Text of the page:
Happy New Year, Colin Burstead

* * * 1/2

Like his contemporary Peter Strickland, whose In Fabric was reviewed last week, is now in Australian cinemas, and boasts him as an executive producer, Ben Wheatley is the kind of British auteur whose existence is a testament to the British film industry and particularly BBC Films, who co-produced his latest, Happy New Year, Colin Burstead. Like Strickland, Wheatley is an uncompromising and highly skilled writer/director who has a relatively small but very dedicated following. Where he departs from Strickland – thus far in their careers, anyway – is that he’s more wide-ranging in his tastes; while Strickland’s films kind of occur in a Strickland universe, Wheatley has shifted genres, styles and methodology. He’s made a funny gun movie (Free Fire), a creepy folk-horror hitman thriller (Kill List), a formally daring adaptation of a staple of Brit Sci-Fi lit (High-Rise), a flat-out psychedelic folk tale (A Field in England) and a low-key black comedy (Sightseers). You cover a lot of ground playing around in his filmography.

Here, he not only takes on Dogme, he delivers a film that riffs on the first, and greatest, pure Dogme film, Festen (1998, Thomas Vinterberg). That film saw an extended group of family and friends converge on a gorgeous country estate for a patriarch’s birthday party; here, so do a similar group for New Year’s Eve. As with all family gatherings, let alone family gathering films, there will be tension, there will be arguments, there may even be blood.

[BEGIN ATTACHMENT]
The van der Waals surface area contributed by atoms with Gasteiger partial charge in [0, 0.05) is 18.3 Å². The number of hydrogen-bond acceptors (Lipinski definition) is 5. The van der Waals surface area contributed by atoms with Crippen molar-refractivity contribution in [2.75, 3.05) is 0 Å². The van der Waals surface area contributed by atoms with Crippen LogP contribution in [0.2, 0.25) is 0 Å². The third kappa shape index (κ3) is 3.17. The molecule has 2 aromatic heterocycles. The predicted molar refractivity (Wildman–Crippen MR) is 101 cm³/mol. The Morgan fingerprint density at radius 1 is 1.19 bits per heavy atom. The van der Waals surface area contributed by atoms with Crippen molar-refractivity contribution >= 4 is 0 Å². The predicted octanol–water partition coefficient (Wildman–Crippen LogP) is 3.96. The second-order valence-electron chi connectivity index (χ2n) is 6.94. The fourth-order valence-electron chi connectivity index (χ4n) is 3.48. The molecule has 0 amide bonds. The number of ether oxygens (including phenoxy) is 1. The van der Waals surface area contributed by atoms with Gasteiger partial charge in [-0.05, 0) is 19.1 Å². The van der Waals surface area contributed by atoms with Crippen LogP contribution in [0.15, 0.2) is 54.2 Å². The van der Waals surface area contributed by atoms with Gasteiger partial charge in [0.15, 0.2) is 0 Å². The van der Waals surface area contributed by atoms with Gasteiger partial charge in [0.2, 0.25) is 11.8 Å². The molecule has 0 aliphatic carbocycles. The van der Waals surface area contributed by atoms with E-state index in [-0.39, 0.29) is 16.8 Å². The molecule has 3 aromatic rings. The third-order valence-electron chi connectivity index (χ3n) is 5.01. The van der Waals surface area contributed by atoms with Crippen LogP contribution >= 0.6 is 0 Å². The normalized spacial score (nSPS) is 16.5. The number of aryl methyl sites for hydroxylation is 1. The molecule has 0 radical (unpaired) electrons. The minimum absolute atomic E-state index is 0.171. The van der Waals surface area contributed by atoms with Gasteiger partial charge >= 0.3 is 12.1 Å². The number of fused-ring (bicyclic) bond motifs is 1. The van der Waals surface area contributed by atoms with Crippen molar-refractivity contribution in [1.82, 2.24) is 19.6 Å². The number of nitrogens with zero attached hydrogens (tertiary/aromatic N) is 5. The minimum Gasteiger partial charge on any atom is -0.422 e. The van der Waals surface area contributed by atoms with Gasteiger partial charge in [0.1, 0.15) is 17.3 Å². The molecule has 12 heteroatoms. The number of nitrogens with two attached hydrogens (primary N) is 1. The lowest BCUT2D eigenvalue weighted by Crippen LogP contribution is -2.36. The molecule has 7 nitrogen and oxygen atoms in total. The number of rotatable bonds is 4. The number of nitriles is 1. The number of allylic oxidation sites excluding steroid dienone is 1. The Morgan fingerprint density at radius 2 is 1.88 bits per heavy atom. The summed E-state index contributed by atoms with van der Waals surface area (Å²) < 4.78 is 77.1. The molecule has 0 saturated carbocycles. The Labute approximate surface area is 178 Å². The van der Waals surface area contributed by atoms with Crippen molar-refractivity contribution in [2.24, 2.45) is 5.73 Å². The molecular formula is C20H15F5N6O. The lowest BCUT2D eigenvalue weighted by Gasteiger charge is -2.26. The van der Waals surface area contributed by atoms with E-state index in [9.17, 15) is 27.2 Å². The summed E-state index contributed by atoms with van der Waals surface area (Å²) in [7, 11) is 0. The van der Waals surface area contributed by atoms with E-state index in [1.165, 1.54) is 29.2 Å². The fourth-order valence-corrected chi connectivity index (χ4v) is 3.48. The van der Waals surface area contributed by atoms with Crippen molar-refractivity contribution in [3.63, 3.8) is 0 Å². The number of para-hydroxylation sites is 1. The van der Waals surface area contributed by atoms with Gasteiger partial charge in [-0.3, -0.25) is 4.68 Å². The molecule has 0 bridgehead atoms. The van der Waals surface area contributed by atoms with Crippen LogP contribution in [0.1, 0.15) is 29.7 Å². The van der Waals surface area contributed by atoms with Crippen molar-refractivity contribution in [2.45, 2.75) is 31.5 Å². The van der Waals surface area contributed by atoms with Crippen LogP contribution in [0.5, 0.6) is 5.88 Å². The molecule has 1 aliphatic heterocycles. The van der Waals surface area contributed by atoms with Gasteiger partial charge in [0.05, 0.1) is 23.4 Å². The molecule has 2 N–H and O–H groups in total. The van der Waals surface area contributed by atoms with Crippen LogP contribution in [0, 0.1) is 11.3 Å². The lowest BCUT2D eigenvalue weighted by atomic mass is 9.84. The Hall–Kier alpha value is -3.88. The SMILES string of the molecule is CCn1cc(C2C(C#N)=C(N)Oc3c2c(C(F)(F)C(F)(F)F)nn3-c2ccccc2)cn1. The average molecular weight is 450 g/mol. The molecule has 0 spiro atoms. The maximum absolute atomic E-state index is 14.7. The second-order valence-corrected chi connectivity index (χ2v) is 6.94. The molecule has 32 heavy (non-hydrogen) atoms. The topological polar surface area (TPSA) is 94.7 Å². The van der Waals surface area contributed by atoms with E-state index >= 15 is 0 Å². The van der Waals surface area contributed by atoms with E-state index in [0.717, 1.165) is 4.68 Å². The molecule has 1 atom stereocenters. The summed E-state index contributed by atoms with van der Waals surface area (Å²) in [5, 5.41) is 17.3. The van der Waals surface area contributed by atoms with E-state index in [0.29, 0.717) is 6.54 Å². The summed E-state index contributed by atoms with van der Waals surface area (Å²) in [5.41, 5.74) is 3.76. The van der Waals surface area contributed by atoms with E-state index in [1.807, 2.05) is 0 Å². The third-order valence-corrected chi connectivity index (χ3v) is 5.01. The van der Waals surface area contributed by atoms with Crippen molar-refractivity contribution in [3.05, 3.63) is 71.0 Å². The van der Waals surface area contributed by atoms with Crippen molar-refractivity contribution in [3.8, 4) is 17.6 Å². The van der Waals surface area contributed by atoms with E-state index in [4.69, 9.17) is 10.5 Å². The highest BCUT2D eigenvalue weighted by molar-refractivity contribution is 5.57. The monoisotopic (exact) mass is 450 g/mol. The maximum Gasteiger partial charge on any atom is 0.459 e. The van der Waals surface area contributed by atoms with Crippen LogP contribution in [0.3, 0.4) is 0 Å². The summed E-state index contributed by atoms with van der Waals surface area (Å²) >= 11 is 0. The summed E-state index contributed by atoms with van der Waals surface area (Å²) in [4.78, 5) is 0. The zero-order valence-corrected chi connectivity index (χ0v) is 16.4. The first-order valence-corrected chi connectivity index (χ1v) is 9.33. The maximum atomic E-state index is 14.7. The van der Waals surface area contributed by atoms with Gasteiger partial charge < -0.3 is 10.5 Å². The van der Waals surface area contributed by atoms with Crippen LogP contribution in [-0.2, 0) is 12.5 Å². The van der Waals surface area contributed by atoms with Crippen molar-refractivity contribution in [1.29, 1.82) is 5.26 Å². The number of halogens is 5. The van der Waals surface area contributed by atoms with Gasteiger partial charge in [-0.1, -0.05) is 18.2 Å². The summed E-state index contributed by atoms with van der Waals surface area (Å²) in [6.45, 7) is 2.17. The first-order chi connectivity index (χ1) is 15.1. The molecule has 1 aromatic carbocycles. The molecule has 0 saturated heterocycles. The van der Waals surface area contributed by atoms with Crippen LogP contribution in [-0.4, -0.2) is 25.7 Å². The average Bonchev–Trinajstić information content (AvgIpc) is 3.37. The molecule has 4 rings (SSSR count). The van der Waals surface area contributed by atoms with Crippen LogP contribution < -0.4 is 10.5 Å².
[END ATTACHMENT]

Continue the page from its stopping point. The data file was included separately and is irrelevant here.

Indeed, if we’re familiar with Wheatley, we may even be expecting some blood. Minor spoiler alert: it’s not that kind of film. This is a legitimate family gathering comedy drama: there are no ghosts, monsters or sneaky horror events, and no guns. As with Festen and Dogme,since the filmmaking apparatus is minimized (handheld cameras, no fancy lighting, minimal locations, minimal props, no VFX or extraneous sound design etc), the enjoyment falls to the cast and the story. Here the latter is tight enough to be compelling but the former is an absolute cracker. Every character seethes with life, brought there by such singular British actors as Hayley Squires (who is also in In Fabric), Charles Dance (as you’ve never seen him!), Bill Paterson, Neil Maskell, Sam Riley, and Doon Mackichan (and if their names don’t ring a bell with you, their faces might). The whole thing is co-ordinated beautifully by Wheatley, who makes filmmaking look easy. It’s not, of course, it’s bloody hard, and just because a film like this appears so modest, that doesn’t make it any easier. Indeed, Happy New Year, Colin Burstead has to hold our attention with no tricks, gimmicks or flim -flam; it’s all about storytelling, and Wheatley is terrific at that.